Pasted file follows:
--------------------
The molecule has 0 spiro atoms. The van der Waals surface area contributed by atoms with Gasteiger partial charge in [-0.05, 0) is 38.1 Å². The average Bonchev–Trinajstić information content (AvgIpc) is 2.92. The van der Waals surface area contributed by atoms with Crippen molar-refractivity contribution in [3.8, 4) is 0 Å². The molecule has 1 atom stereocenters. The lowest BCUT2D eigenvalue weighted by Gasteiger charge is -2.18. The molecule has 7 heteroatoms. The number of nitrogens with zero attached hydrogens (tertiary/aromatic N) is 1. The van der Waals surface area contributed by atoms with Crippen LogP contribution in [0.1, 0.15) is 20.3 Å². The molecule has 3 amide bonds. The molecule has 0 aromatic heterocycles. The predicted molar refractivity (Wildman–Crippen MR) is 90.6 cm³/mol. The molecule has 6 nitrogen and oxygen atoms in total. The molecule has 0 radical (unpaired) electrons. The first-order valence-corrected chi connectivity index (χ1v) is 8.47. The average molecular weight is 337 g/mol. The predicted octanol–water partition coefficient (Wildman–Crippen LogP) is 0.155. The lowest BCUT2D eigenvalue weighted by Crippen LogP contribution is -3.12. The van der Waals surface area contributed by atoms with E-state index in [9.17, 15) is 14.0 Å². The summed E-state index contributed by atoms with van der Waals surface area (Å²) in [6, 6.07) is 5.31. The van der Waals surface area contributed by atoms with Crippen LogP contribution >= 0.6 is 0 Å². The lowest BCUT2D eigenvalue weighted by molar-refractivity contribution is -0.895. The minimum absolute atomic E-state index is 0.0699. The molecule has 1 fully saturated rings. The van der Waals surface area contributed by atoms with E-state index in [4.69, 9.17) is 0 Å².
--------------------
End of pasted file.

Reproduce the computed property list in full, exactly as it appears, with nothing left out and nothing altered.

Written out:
The molecule has 0 spiro atoms. The van der Waals surface area contributed by atoms with Gasteiger partial charge in [-0.05, 0) is 38.1 Å². The average Bonchev–Trinajstić information content (AvgIpc) is 2.92. The van der Waals surface area contributed by atoms with Crippen molar-refractivity contribution in [3.8, 4) is 0 Å². The molecule has 1 atom stereocenters. The lowest BCUT2D eigenvalue weighted by Gasteiger charge is -2.18. The molecule has 7 heteroatoms. The number of nitrogens with zero attached hydrogens (tertiary/aromatic N) is 1. The van der Waals surface area contributed by atoms with Crippen LogP contribution in [0.1, 0.15) is 20.3 Å². The molecule has 3 amide bonds. The molecule has 0 aromatic heterocycles. The predicted molar refractivity (Wildman–Crippen MR) is 90.6 cm³/mol. The molecule has 6 nitrogen and oxygen atoms in total. The molecule has 0 radical (unpaired) electrons. The first-order valence-corrected chi connectivity index (χ1v) is 8.47. The average molecular weight is 337 g/mol. The predicted octanol–water partition coefficient (Wildman–Crippen LogP) is 0.155. The lowest BCUT2D eigenvalue weighted by Crippen LogP contribution is -3.12. The van der Waals surface area contributed by atoms with E-state index in [9.17, 15) is 14.0 Å². The summed E-state index contributed by atoms with van der Waals surface area (Å²) in [6, 6.07) is 5.31. The van der Waals surface area contributed by atoms with Crippen LogP contribution >= 0.6 is 0 Å². The lowest BCUT2D eigenvalue weighted by molar-refractivity contribution is -0.895. The minimum absolute atomic E-state index is 0.0699. The molecule has 1 fully saturated rings. The van der Waals surface area contributed by atoms with E-state index in [4.69, 9.17) is 0 Å².